DuBOIS — Student bocce players from around the region recently gathered at the PAW Center on the campus of Penn State DuBois to compete in the interscholastic unified sports bocce regional championship. Eight teams from several area schools competed for state qualification spots that were up for grabs for the top two teams.
Organized by the Special Olympics of Pennsylvania, the unified sports bocce championship is one of many unified sports that the Special Olympics offers today.
Unified sports combine approximately equal numbers of Special Olympics athletes and athletes without intellectual disabilities, who are called partners, on sports teams for training and competition.
Bocce was first played in the 18th century in Italy and has developed into a global game since that time. The game is played on many different surfaces, including natural soil and asphalt courts, with the playing area defined by court walls, which were outlined by plastic piping at the PAW Center.
For this event, games were played between two teams and each game was started with a coin flip to determine the turn order and which team would be represented by which color bocce balls. Then, the first team starts by throwing a smaller ball, often called the jack, boccino or little bocce, to mark the point where both teams are going to attempt to get closest to. Each team is then given the opportunity to throw one bocce, attempting to get as close to the smaller ball as possible. After the two initial throws, the team that is further away continues to throw one ball at a time to try and get closer than their opponents have. This continues on until both teams have thrown their four balls in each round. Score is then calculated by the team that has the closest ball to the smaller ball, add one point for each extra ball they have inside of their opponent’s closest bocce ball.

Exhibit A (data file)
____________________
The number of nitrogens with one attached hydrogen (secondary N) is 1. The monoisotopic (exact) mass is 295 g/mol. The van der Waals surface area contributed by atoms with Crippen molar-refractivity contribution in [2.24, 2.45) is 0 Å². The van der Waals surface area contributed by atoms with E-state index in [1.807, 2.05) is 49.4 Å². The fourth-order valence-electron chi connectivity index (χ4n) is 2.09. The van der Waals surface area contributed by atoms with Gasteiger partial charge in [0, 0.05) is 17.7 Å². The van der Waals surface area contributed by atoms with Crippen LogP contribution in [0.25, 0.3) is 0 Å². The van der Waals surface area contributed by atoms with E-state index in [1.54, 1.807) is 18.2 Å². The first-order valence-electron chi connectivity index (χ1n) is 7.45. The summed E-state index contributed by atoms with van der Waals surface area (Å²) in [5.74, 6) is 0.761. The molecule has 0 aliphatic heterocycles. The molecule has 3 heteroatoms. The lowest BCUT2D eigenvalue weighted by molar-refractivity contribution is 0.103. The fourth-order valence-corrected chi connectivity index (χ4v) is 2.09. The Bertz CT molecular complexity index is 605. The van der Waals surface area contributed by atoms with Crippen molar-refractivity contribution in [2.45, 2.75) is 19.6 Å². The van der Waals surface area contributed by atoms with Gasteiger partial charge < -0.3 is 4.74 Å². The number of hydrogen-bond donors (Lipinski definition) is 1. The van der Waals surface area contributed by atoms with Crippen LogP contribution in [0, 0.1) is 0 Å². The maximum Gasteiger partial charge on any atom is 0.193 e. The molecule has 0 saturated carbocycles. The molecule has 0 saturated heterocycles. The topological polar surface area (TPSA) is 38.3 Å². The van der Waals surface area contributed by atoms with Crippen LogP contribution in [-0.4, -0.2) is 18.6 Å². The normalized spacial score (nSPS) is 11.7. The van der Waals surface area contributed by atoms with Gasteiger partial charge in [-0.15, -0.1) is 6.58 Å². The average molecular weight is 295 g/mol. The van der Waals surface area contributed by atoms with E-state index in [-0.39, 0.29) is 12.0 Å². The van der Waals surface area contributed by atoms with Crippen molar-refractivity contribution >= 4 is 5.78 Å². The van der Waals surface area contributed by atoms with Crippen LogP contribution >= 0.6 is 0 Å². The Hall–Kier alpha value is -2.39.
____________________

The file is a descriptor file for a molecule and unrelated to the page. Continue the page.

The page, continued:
For this regional championship tournament, a time limit and points limit were in place, with a team winning if they reached the points limit before time ran out, or the team that was ahead at the end of the time limit was declared the winner.
Coming to Penn State DuBois to take part in the event were teams from Bedford, Canton, Clearfield, Harbor Creek, North Penn-Mansfield, Penn Cambria, St. Marys and Tussey Mountain.
Three courts were set up on the PAW Center floor for the eight teams that were in attendance. While the teams were competing for the spots in the state championship tournament, the ultimate goal was for everyone to have fun.
The PAW Center was packed with fans for all the teams, showing their support on every throw. This included a full student fan bus that came to the campus from St. Marys. Students worked with the school administration to arrange for the fan bus so they could come and support their fellow student athletes at this championship event.
As the games and the tournament progressed, the teams vying for the regional championship and gold medals came down to Harbor Creek and St. Marys. Both teams won their first two games of the day to not only secure their spot in the championship match, but also their spots in the upcoming state championship tournament.
When the final bocce had been rolled, St. Marys came out victorious, winning the regional championship.